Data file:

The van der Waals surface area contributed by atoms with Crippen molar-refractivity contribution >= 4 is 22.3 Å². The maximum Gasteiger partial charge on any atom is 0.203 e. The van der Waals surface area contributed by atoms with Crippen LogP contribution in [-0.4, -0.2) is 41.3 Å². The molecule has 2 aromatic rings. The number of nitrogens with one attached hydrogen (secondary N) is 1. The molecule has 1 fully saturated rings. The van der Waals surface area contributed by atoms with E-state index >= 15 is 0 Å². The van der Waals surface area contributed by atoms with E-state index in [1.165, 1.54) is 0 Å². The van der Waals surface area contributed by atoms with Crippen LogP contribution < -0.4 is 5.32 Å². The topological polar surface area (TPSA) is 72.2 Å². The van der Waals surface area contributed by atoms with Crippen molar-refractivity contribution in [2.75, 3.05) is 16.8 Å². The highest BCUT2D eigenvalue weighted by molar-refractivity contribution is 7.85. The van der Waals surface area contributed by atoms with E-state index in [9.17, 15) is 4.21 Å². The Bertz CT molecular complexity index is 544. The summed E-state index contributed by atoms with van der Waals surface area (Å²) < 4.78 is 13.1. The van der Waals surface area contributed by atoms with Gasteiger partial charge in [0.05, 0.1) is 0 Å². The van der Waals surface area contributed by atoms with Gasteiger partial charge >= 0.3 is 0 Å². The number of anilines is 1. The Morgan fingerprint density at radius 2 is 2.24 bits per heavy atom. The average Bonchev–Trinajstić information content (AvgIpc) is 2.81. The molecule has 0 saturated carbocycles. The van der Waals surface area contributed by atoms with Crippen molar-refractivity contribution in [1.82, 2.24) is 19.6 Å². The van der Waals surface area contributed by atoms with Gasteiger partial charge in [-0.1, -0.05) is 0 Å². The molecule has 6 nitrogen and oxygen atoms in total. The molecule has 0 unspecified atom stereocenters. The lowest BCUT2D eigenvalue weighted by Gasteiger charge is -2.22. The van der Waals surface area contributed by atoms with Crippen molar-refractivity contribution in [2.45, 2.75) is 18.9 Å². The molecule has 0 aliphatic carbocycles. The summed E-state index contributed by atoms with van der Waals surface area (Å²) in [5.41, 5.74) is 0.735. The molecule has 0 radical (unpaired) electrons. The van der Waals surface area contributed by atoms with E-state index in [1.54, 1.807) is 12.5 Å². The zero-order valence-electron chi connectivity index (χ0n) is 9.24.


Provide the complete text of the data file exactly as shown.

The van der Waals surface area contributed by atoms with Crippen molar-refractivity contribution >= 4 is 22.3 Å². The maximum Gasteiger partial charge on any atom is 0.203 e. The van der Waals surface area contributed by atoms with Crippen LogP contribution in [-0.4, -0.2) is 41.3 Å². The molecule has 2 aromatic rings. The number of nitrogens with one attached hydrogen (secondary N) is 1. The molecule has 1 fully saturated rings. The van der Waals surface area contributed by atoms with E-state index >= 15 is 0 Å². The van der Waals surface area contributed by atoms with E-state index in [1.165, 1.54) is 0 Å². The van der Waals surface area contributed by atoms with Crippen LogP contribution < -0.4 is 5.32 Å². The topological polar surface area (TPSA) is 72.2 Å². The van der Waals surface area contributed by atoms with Crippen molar-refractivity contribution in [2.75, 3.05) is 16.8 Å². The highest BCUT2D eigenvalue weighted by molar-refractivity contribution is 7.85. The van der Waals surface area contributed by atoms with E-state index in [9.17, 15) is 4.21 Å². The Bertz CT molecular complexity index is 544. The summed E-state index contributed by atoms with van der Waals surface area (Å²) < 4.78 is 13.1. The van der Waals surface area contributed by atoms with Gasteiger partial charge in [0.05, 0.1) is 0 Å². The van der Waals surface area contributed by atoms with Gasteiger partial charge >= 0.3 is 0 Å². The number of anilines is 1. The Morgan fingerprint density at radius 2 is 2.24 bits per heavy atom. The average Bonchev–Trinajstić information content (AvgIpc) is 2.81. The molecule has 0 saturated carbocycles. The van der Waals surface area contributed by atoms with Crippen molar-refractivity contribution in [1.82, 2.24) is 19.6 Å². The van der Waals surface area contributed by atoms with Gasteiger partial charge in [-0.1, -0.05) is 0 Å². The molecule has 6 nitrogen and oxygen atoms in total. The molecule has 0 unspecified atom stereocenters. The lowest BCUT2D eigenvalue weighted by Gasteiger charge is -2.22. The van der Waals surface area contributed by atoms with Crippen molar-refractivity contribution in [2.45, 2.75) is 18.9 Å². The molecule has 0 aliphatic carbocycles. The summed E-state index contributed by atoms with van der Waals surface area (Å²) in [5.41, 5.74) is 0.735. The molecule has 0 radical (unpaired) electrons. The van der Waals surface area contributed by atoms with E-state index in [1.54, 1.807) is 12.5 Å². The zero-order valence-electron chi connectivity index (χ0n) is 9.24.